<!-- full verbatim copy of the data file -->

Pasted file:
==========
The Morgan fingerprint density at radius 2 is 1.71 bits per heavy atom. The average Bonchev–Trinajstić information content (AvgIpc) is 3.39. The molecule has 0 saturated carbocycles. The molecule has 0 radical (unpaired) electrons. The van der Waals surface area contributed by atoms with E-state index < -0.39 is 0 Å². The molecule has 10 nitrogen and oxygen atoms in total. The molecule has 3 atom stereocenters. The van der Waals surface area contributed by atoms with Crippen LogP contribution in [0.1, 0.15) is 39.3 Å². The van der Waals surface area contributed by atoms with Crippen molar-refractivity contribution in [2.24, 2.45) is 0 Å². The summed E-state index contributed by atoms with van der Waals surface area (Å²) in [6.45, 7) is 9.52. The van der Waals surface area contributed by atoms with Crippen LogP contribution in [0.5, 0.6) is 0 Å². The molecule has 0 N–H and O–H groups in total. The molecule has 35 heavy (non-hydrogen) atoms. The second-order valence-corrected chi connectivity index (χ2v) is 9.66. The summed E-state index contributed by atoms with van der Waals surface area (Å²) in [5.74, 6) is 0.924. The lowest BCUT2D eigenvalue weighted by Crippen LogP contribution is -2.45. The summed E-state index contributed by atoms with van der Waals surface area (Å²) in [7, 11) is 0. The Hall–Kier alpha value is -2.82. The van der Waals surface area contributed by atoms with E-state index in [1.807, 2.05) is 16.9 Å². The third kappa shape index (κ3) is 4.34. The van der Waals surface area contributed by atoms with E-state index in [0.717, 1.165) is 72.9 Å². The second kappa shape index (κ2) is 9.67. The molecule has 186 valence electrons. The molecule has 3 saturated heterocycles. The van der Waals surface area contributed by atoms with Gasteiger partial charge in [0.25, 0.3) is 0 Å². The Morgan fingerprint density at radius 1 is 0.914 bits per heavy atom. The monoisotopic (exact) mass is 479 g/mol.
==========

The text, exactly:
The Morgan fingerprint density at radius 2 is 1.71 bits per heavy atom. The average Bonchev–Trinajstić information content (AvgIpc) is 3.39. The molecule has 0 saturated carbocycles. The molecule has 0 radical (unpaired) electrons. The van der Waals surface area contributed by atoms with E-state index < -0.39 is 0 Å². The molecule has 10 nitrogen and oxygen atoms in total. The molecule has 3 atom stereocenters. The van der Waals surface area contributed by atoms with Crippen LogP contribution in [0.1, 0.15) is 39.3 Å². The van der Waals surface area contributed by atoms with Crippen molar-refractivity contribution in [2.24, 2.45) is 0 Å². The summed E-state index contributed by atoms with van der Waals surface area (Å²) in [6.45, 7) is 9.52. The van der Waals surface area contributed by atoms with Crippen LogP contribution in [0.5, 0.6) is 0 Å². The molecule has 0 N–H and O–H groups in total. The molecule has 35 heavy (non-hydrogen) atoms. The second-order valence-corrected chi connectivity index (χ2v) is 9.66. The summed E-state index contributed by atoms with van der Waals surface area (Å²) in [5.74, 6) is 0.924. The lowest BCUT2D eigenvalue weighted by Crippen LogP contribution is -2.45. The summed E-state index contributed by atoms with van der Waals surface area (Å²) in [7, 11) is 0. The Hall–Kier alpha value is -2.82. The van der Waals surface area contributed by atoms with E-state index in [1.807, 2.05) is 16.9 Å². The third kappa shape index (κ3) is 4.34. The van der Waals surface area contributed by atoms with E-state index in [0.717, 1.165) is 72.9 Å². The second kappa shape index (κ2) is 9.67. The molecule has 186 valence electrons. The molecule has 3 saturated heterocycles. The van der Waals surface area contributed by atoms with Gasteiger partial charge in [0.25, 0.3) is 0 Å². The Morgan fingerprint density at radius 1 is 0.914 bits per heavy atom. The monoisotopic (exact) mass is 479 g/mol.